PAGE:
Zweli’s Ekhaya, the new concept from Zimbabwe-born Chef Zweli Williams, will completely transform the space formerly occupied by Saladelia in the Crowe Lobby. What was previously a fast, casual coffee and pre-made lunch kiosk-plus, will become an enclosed and stylized high-end tapas restaurant focused on Bantu-fusion, a mix of flavors and delicacies from the Bantu indigenous ethnicities from across Africa.
“Ekhaya in Bantu is more than a word, it is a feeling, a sense of being ‘at home’ wherever you are,” says Chef Zweli Williams.”These feelings of comfort, support, and familiarity are what we strive to bring to each diner via our menu and dining experience. Whether it is something brand new or a new take on something familiar, we want each and every visitor to leave our restaurant feeling as if they have returned home.”
Chef Zweli, along with husband and partner Leonardo “Leo” Williams, opened the nation’s first Zimbabwe restaurant in 2018 (Zweli’s Piri Piri) and the crowds and accolades quickly followed.
From best new restaurant to best chef to best chicken wings to best restaurant for vegans/vegetarians, diners have found a delicious and novel menu served alongside a demonstrable commitment to community.
For Zweli and Leo, food is only the beginning of their commitment to “Ekhaya.” While Zweli’s journey started thousands of miles from Durham, Leo attended NC Central where he served as the Head Drum Major for their prestigious marching band. After college, Leo became a Durham Public Schools teacher and administrator earning the honor of “Teacher of the Year.” He is a mentor to young men of color in the community and a candidate for Durham City Council.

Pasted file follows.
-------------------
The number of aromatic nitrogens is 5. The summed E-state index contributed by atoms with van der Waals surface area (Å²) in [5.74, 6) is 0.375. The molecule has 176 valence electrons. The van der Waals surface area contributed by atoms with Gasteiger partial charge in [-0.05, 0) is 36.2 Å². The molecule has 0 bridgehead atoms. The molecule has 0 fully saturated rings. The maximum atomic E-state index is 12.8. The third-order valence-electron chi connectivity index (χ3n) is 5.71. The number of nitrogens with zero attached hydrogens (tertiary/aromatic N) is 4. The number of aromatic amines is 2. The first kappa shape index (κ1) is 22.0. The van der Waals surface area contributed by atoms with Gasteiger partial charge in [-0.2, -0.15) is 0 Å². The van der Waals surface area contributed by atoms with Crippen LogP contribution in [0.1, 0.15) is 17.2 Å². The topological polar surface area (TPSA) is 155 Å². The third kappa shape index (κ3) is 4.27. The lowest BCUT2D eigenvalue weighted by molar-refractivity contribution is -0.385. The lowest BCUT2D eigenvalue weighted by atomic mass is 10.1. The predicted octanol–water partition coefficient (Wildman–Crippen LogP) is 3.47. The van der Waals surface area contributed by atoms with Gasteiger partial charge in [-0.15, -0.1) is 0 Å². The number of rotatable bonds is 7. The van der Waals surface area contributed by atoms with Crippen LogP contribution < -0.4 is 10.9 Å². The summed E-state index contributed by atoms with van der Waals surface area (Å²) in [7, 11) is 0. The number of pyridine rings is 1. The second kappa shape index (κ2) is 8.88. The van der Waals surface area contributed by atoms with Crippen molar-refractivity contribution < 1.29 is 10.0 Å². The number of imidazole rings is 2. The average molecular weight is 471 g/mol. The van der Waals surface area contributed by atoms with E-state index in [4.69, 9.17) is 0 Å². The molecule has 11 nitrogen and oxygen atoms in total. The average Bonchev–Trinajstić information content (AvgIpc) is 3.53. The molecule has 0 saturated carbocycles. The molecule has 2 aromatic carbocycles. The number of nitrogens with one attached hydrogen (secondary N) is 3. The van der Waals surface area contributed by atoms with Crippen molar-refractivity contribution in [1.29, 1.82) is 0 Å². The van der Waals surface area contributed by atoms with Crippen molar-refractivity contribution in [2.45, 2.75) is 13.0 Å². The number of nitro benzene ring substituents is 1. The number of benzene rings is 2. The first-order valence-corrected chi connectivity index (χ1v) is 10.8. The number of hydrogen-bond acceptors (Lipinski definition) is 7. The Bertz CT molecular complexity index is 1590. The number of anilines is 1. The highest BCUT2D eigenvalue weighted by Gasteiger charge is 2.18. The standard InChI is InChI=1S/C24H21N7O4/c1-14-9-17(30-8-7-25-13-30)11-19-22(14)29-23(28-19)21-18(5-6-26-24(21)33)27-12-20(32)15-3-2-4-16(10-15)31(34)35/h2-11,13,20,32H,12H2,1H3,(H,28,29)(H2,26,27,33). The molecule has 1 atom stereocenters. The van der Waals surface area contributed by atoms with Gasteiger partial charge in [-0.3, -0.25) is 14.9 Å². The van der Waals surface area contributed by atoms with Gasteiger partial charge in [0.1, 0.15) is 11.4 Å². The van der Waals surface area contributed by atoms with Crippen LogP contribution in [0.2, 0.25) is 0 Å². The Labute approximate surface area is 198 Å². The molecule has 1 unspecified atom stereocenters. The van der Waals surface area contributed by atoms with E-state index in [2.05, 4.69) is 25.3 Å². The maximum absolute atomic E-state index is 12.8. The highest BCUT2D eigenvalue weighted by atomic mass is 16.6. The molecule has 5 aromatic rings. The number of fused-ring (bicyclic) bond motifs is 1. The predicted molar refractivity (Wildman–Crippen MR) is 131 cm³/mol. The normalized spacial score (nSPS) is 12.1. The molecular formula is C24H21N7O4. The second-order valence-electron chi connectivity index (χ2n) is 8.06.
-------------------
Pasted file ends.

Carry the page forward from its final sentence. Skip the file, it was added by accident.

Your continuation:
Zweli’s interest in food grew as a young child in Bulawayo, Zimbabwe where she learned to make unique, creative dishes from the ingredients available. Upon graduating from high school, she emigrated to the US and attended NC Central where she met Leo. After graduating, Zweli entered the restaurant industry managing several restaurants while retaining her commitment to cooking and her roots in African Bantu cuisine. After attempting to find a restaurant that served these dishes, she and Leo decided to create the nation’s first Zimbabwean restaurant.
For the couple who also have a 10th grader at home, the COVID-19 pandemic presented an opportunity to support their community. Rather than focus on the hardship of operating a restaurant in a pandemic, Zweli and Leo worked with other locally-owned small business owners to raise more than $3 million to create a small business fund to prevent the closure of small locally-owned businesses in Durham. They coordinated nearly 100,000 meals pre-pandemic and post-pandemic to serve the displaced, elderly, and the homeless.
“We’ve had the very fortunate opportunity to work with dozens and dozens of restaurateurs and thousands of entrepreneurs at the American Tobacco Campus and American Underground,” says Adam Klein, director, American Tobacco Campus. “Zweli and Leo represent the best of Durham. They are creative, committed, caring, and, most importantly, community-focused. We’re honored that they chose to share their journey with us and take part in ours.”
Zweli and Leo will return to Zimbabwe this December to further hone and add to the Ekhaya concept. The restaurant will open in the spring/summer of 2022 with a complete redesign of the Crowe Lobby space and patio with lots of exciting offerings to be announced.